18) When removing the outer tie rod, count (and keep track of) the number of turns it takes to remove it.

19) Move to the drivers side and using a 22mm wrench break loose the jam nut. Loosen it a couple turns so that its no longer tight the outer tie rod.

20) On the drivers side, use an 18mm socket and ratchet to remove the outer tie rod from the knuckle.

21) Use a pickle fork and hammer to knock the outer tie rod from the knuckle.

22) When removing the outer tie rod from the drivers side, also count (and keep track of) the number of turns it takes to remove it.

23) Position a catch pan underneath the steering gear to catch any fluid that drains after the lines are disconnected.

24) Use the 18mm line wrench to remove the power steering lines from the steering gear and tuck out of the way.

25) Loosen the stabilier bar by positioning channel locks on the washer type nut located on top and holding it. Then use the 13mm socket and ratchet to turn the bolt on the bottom. It just needs to be loose enough to drop the stabilizer bar down to access the rack and pinion bolts. This needs to be done on the drivers side and passneger side.

26) Once those are loose, use the 10mm socket and ratchet to loosen and remove the bolts securing the stabilizer bar brackets.

27) Once the brackets are removed, you should be able to drop the stabilizer bar down.

28) Use the 13mm socket and ratchet to remove the grounding strap from the rack and pinion to the cross member.

29) Using the 15/16 wrench and the 15/16 socket and ratchet, loosen the nuts and remove the bolts securing the rack and pinion to the cross member.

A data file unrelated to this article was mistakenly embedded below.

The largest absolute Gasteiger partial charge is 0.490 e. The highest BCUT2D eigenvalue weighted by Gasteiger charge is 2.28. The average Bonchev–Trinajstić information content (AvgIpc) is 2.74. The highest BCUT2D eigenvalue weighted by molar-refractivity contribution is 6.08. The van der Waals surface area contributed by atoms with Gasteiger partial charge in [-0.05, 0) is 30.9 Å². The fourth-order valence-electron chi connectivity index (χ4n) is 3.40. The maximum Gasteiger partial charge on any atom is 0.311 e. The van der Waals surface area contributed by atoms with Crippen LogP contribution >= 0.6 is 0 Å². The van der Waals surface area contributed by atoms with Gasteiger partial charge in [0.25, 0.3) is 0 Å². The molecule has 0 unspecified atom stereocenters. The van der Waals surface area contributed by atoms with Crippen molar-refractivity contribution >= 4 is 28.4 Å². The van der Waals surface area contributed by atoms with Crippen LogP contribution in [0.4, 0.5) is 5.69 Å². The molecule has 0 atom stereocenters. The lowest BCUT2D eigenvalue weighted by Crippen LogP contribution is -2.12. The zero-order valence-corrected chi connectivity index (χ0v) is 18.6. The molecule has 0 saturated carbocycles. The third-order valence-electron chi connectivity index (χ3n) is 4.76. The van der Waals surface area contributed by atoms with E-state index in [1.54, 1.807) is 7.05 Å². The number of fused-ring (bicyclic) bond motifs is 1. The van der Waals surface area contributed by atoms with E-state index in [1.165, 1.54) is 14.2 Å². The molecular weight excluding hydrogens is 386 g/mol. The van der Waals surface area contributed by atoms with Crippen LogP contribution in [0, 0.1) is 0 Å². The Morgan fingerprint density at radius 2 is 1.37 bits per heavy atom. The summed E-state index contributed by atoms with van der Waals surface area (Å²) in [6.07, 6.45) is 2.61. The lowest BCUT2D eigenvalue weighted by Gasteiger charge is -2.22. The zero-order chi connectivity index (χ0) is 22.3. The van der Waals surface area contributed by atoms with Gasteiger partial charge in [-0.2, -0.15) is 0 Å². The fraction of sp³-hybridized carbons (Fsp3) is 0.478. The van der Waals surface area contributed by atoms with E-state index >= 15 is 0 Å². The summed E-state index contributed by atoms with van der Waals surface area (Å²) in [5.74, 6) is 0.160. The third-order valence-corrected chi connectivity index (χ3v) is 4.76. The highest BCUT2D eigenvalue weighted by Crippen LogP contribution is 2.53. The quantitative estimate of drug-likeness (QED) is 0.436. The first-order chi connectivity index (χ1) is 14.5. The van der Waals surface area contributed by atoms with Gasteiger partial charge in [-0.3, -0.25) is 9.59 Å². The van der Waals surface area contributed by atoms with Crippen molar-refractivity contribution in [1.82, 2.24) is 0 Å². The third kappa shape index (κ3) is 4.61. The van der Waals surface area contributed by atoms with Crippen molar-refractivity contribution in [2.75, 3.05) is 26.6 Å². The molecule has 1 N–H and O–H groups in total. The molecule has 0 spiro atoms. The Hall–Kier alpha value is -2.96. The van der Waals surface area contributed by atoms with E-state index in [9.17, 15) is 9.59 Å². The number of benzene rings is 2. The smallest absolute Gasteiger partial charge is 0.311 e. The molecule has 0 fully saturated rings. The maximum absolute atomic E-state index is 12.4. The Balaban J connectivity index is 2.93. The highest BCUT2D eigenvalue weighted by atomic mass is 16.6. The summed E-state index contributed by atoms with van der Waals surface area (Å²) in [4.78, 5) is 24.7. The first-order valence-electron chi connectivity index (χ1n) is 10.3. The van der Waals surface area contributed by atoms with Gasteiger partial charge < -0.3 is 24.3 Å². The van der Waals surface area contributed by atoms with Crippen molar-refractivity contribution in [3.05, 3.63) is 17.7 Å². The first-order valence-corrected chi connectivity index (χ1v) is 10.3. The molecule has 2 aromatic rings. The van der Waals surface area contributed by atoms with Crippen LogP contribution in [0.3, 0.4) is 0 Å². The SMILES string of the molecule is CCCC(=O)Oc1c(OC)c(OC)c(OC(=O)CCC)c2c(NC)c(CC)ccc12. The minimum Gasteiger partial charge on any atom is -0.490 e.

30) Slide the rack and pinion down to the floor.

31) Remove the grounding strap from the old rack and pinion and transfer it to the new one.

32) Remove the dust cover / caps from the new rack and pinion.

33) Take the new O-Rings that came with the new rack and pinion and replace the old ones on both power steering lines on the vehicle.

34) Slide the new rack and pinion under the vehicle, properly position it and re-install the bolts and washers / nuts. Tighten and torque both to 136 ft. lbs

35) Re-install grounding strap back to crossmember.

36) Put the stabilizer bar back into place and secure and tighten the bracket bolts. Torque to 24 ft. lbs.

37) Tighten the stabilizer bar link bolts on the driver and passenger sides. Torque to 48 ft. lbs

38) Connect the power steering lines to the new rack and pinion.

39) Tighten using the 18mm line wrench.

40) Reinstall the steering shaft to the steering gear.

41) Re-install the pinch bolt and torque to 33 ft lbs.

42) Remove the jam nuts on the old rack and pinion and install in the new one.